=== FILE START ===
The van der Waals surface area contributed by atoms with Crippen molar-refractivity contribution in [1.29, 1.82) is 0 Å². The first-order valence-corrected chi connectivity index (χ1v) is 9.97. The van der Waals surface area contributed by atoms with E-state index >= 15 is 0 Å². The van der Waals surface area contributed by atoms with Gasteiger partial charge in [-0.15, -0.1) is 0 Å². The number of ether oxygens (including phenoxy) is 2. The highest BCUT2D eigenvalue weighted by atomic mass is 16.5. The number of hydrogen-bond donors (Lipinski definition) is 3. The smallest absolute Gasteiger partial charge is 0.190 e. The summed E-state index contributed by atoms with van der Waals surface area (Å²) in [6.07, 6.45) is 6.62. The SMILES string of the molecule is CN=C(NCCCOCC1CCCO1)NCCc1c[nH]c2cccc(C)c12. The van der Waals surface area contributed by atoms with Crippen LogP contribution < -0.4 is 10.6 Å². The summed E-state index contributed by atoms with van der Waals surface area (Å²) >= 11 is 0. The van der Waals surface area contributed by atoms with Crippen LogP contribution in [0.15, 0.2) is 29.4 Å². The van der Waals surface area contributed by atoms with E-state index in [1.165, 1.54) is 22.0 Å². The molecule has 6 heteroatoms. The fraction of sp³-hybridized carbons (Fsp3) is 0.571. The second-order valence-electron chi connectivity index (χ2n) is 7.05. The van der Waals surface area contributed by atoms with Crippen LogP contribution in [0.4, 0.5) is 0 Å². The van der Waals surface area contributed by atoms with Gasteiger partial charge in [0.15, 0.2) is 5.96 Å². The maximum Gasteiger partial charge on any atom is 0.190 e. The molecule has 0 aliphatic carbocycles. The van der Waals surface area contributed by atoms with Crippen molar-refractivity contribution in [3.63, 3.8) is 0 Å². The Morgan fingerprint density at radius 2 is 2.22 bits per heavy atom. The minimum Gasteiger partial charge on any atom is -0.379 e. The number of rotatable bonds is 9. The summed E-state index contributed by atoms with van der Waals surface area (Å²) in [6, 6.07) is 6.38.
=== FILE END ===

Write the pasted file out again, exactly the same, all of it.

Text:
The van der Waals surface area contributed by atoms with Crippen molar-refractivity contribution in [1.29, 1.82) is 0 Å². The first-order valence-corrected chi connectivity index (χ1v) is 9.97. The van der Waals surface area contributed by atoms with E-state index >= 15 is 0 Å². The van der Waals surface area contributed by atoms with Gasteiger partial charge in [-0.15, -0.1) is 0 Å². The number of ether oxygens (including phenoxy) is 2. The highest BCUT2D eigenvalue weighted by atomic mass is 16.5. The number of hydrogen-bond donors (Lipinski definition) is 3. The smallest absolute Gasteiger partial charge is 0.190 e. The summed E-state index contributed by atoms with van der Waals surface area (Å²) in [6.07, 6.45) is 6.62. The SMILES string of the molecule is CN=C(NCCCOCC1CCCO1)NCCc1c[nH]c2cccc(C)c12. The van der Waals surface area contributed by atoms with Crippen LogP contribution < -0.4 is 10.6 Å². The summed E-state index contributed by atoms with van der Waals surface area (Å²) >= 11 is 0. The van der Waals surface area contributed by atoms with Crippen LogP contribution in [0.15, 0.2) is 29.4 Å². The van der Waals surface area contributed by atoms with E-state index in [1.165, 1.54) is 22.0 Å². The molecule has 6 heteroatoms. The fraction of sp³-hybridized carbons (Fsp3) is 0.571. The second-order valence-electron chi connectivity index (χ2n) is 7.05. The van der Waals surface area contributed by atoms with Crippen LogP contribution in [0.4, 0.5) is 0 Å². The van der Waals surface area contributed by atoms with Gasteiger partial charge in [0.15, 0.2) is 5.96 Å². The maximum Gasteiger partial charge on any atom is 0.190 e. The molecule has 0 aliphatic carbocycles. The van der Waals surface area contributed by atoms with Crippen molar-refractivity contribution in [3.63, 3.8) is 0 Å². The Morgan fingerprint density at radius 2 is 2.22 bits per heavy atom. The minimum Gasteiger partial charge on any atom is -0.379 e. The number of rotatable bonds is 9. The summed E-state index contributed by atoms with van der Waals surface area (Å²) in [6, 6.07) is 6.38.